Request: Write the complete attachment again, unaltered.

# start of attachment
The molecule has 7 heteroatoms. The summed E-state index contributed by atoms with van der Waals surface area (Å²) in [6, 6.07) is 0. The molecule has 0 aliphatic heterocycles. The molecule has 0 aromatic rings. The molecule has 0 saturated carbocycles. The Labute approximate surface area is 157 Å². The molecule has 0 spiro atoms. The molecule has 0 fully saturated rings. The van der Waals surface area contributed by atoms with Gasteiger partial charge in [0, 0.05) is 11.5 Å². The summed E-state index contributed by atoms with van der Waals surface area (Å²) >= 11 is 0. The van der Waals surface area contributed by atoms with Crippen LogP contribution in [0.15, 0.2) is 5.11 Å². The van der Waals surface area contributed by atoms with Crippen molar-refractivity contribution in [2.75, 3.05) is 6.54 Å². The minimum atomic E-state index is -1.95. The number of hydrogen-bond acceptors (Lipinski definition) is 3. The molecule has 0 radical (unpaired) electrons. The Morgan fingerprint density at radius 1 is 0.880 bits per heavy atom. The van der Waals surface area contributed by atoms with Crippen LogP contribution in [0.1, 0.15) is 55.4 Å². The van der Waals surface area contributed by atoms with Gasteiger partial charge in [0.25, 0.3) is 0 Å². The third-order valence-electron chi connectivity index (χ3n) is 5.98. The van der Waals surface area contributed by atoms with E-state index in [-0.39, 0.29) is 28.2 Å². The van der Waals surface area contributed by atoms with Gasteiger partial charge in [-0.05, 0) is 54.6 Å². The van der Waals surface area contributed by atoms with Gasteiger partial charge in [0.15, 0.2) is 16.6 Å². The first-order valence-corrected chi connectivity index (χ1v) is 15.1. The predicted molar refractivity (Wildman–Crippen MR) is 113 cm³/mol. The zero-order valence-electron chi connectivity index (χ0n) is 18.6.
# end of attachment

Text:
The molecule has 7 heteroatoms. The summed E-state index contributed by atoms with van der Waals surface area (Å²) in [6, 6.07) is 0. The molecule has 0 aliphatic heterocycles. The molecule has 0 aromatic rings. The molecule has 0 saturated carbocycles. The Labute approximate surface area is 157 Å². The molecule has 0 spiro atoms. The molecule has 0 fully saturated rings. The van der Waals surface area contributed by atoms with Gasteiger partial charge in [0, 0.05) is 11.5 Å². The summed E-state index contributed by atoms with van der Waals surface area (Å²) >= 11 is 0. The van der Waals surface area contributed by atoms with Crippen LogP contribution in [0.15, 0.2) is 5.11 Å². The van der Waals surface area contributed by atoms with Crippen molar-refractivity contribution in [2.75, 3.05) is 6.54 Å². The minimum atomic E-state index is -1.95. The number of hydrogen-bond acceptors (Lipinski definition) is 3. The molecule has 0 radical (unpaired) electrons. The Morgan fingerprint density at radius 1 is 0.880 bits per heavy atom. The van der Waals surface area contributed by atoms with Crippen LogP contribution in [0.1, 0.15) is 55.4 Å². The van der Waals surface area contributed by atoms with Gasteiger partial charge in [0.25, 0.3) is 0 Å². The third-order valence-electron chi connectivity index (χ3n) is 5.98. The van der Waals surface area contributed by atoms with E-state index in [-0.39, 0.29) is 28.2 Å². The van der Waals surface area contributed by atoms with Gasteiger partial charge in [-0.05, 0) is 54.6 Å². The van der Waals surface area contributed by atoms with Gasteiger partial charge in [0.15, 0.2) is 16.6 Å². The first-order valence-corrected chi connectivity index (χ1v) is 15.1. The predicted molar refractivity (Wildman–Crippen MR) is 113 cm³/mol. The zero-order valence-electron chi connectivity index (χ0n) is 18.6.